Publications

Flyer of Addressing COVID-19 Testing Inequities Among Underserved Populations in Massachusetts paper

Addressing COVID-19 testing inequities among underserved populations in Massachusetts: a rapid qualitative exploration of health center staff, partner, and resident perceptions

Lee RM, Handunge VL, Augenbraun SM, Nguyen H, Huebner-Torres C, Ruiz A, Emmons KM, the RADx-MA Research Partnership

Abstract: Access to COVID-19 testing has been inequitable and misaligned with community needs. However, community health centers have played a critical role in addressing the COVID-19 testing needs of historically disadvantaged communities. The aim of this paper is to explore the perceptions of COVID-19 testing barriers in six Massachusetts communities that are predominantly low-income and describe how these findings were used to build tailored clinical-community strategies to address testing inequities.

Download the lay research summary here.

Implementing expanded COVID-19 testing in Massachusetts community health centers through community partnerships: Protocol for an interrupted time series and stepped wedge study design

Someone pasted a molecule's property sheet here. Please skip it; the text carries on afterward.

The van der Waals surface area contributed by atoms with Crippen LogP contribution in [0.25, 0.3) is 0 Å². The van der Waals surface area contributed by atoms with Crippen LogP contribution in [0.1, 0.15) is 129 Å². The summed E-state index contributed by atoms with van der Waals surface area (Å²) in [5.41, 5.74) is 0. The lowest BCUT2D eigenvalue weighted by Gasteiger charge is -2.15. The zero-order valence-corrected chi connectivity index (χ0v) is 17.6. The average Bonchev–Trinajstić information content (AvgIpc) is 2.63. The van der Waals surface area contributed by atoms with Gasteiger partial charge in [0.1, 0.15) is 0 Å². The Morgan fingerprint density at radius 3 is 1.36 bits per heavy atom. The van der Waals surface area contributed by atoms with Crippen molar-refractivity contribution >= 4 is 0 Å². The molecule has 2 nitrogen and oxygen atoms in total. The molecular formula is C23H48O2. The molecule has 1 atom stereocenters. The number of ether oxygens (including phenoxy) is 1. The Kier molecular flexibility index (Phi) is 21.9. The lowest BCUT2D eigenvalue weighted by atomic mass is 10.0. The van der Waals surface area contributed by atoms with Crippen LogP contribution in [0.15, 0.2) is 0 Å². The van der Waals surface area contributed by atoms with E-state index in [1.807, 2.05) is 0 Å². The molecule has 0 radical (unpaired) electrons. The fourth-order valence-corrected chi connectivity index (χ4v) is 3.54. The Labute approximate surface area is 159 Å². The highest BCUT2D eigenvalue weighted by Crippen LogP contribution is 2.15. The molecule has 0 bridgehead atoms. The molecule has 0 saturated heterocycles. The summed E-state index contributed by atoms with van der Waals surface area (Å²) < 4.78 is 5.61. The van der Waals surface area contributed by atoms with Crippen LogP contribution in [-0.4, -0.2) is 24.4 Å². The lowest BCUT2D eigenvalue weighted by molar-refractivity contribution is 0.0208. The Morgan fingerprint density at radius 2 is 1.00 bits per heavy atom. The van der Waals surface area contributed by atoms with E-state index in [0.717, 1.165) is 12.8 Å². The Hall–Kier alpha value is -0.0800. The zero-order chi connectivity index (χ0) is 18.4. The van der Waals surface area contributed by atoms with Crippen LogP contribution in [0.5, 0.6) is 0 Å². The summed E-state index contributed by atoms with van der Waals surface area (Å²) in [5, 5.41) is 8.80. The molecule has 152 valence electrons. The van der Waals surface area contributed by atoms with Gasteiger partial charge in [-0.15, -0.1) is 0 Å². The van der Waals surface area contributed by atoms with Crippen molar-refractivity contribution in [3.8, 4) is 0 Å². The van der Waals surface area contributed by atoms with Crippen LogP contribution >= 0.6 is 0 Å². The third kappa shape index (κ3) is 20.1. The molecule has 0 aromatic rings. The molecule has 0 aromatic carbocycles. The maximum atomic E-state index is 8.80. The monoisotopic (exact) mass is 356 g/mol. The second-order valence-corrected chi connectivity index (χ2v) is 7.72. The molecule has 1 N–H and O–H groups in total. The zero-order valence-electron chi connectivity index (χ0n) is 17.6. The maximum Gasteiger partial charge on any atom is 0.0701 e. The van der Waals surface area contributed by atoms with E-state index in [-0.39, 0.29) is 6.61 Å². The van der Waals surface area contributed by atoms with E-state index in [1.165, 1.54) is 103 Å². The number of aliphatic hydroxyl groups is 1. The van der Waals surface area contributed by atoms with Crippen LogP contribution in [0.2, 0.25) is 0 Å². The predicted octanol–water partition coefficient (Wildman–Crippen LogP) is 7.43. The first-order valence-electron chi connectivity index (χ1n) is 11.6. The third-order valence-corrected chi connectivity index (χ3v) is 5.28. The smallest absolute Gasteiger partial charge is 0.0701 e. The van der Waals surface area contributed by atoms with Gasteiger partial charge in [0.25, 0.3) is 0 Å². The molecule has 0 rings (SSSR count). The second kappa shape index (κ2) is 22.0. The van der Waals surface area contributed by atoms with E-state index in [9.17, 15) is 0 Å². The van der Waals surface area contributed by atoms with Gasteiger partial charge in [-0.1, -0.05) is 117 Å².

Kruse G, Pelton-Cairns L, Taveras E, Dargon-Hart S, Gundersen G, Lee RM, Bierer BE, Lawlor E, LaRocque R, Marcus JM, Davies ME, Emmons K, the RADx-MA Research Partnership

Abstract: Community Health Centers (CHCs) are a critical source of care for low-income and non-privately insured populations. During the pandemic, CHCs have leveraged their infrastructure and role as a trusted source of care to engage the communities they serve in COVID-19 testing.

Collaboration networks of the implementation science centers for cancer control: a social network analysis

Korn AR, Huang GC, Easterling D, Gundersen DA, Ramanadhan S, Vu T, Angier H, Brownson RC, Haire-Joshu D, Oh AY, Schnoll R.

Abstract: Multi-center research initiatives offer opportunities to develop and strengthen connections among researchers. These initiatives often have goals of increased scientific collaboration which can be examined using social network analysis.

Building trust in COVID-19 vaccines and beyond through authentic community investment

Ojikutu BO, Stephenson KE, Mayer KH, Emmons KM.

Abstract: COVID-19 vaccine development has advanced at lighting speed. Unfortunately, as the science of vaccine development has swiftly progressed, the equally important science of community engagement, which should guide the establishment of mutually beneficial partnerships and promote eventual vaccine uptake, has lagged behind. Research methods focused on the development of effective public health interventions place communities—groups with shared culture, norms, beliefs, or language—at their core and emphasize the primacy of community ownership as essential for uptake and sustainability. Yet, communities of color (i.e., Black, Latinx, and Indigenous communities), who remain at highest risk for infection, have been peripheral, not central actors in the pursuit of COVID-19 vaccines. Instead, the tripartite relationship between industry, government, and academia has dominated the research enterprise related to COVID-19.